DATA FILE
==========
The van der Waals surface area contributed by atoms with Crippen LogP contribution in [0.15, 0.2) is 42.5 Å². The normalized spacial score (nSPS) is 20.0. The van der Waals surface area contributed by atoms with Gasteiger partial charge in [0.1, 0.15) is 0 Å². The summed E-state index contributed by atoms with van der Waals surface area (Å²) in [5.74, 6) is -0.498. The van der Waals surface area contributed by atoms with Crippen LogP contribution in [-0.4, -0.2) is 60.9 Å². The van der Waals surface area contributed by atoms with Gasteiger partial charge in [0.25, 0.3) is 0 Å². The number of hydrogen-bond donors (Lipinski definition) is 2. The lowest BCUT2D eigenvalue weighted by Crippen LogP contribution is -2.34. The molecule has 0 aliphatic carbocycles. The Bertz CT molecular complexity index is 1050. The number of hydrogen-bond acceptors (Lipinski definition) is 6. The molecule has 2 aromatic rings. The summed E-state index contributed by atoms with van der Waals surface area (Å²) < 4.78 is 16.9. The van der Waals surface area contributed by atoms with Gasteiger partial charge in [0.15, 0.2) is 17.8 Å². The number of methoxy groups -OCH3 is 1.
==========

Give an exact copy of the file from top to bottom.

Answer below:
The van der Waals surface area contributed by atoms with Crippen LogP contribution in [0.15, 0.2) is 42.5 Å². The normalized spacial score (nSPS) is 20.0. The van der Waals surface area contributed by atoms with Gasteiger partial charge in [0.1, 0.15) is 0 Å². The summed E-state index contributed by atoms with van der Waals surface area (Å²) in [5.74, 6) is -0.498. The van der Waals surface area contributed by atoms with Crippen LogP contribution in [-0.4, -0.2) is 60.9 Å². The van der Waals surface area contributed by atoms with Gasteiger partial charge in [0.25, 0.3) is 0 Å². The number of hydrogen-bond donors (Lipinski definition) is 2. The lowest BCUT2D eigenvalue weighted by Crippen LogP contribution is -2.34. The molecule has 0 aliphatic carbocycles. The Bertz CT molecular complexity index is 1050. The number of hydrogen-bond acceptors (Lipinski definition) is 6. The molecule has 2 aromatic rings. The summed E-state index contributed by atoms with van der Waals surface area (Å²) < 4.78 is 16.9. The van der Waals surface area contributed by atoms with Gasteiger partial charge in [0.15, 0.2) is 17.8 Å². The number of methoxy groups -OCH3 is 1.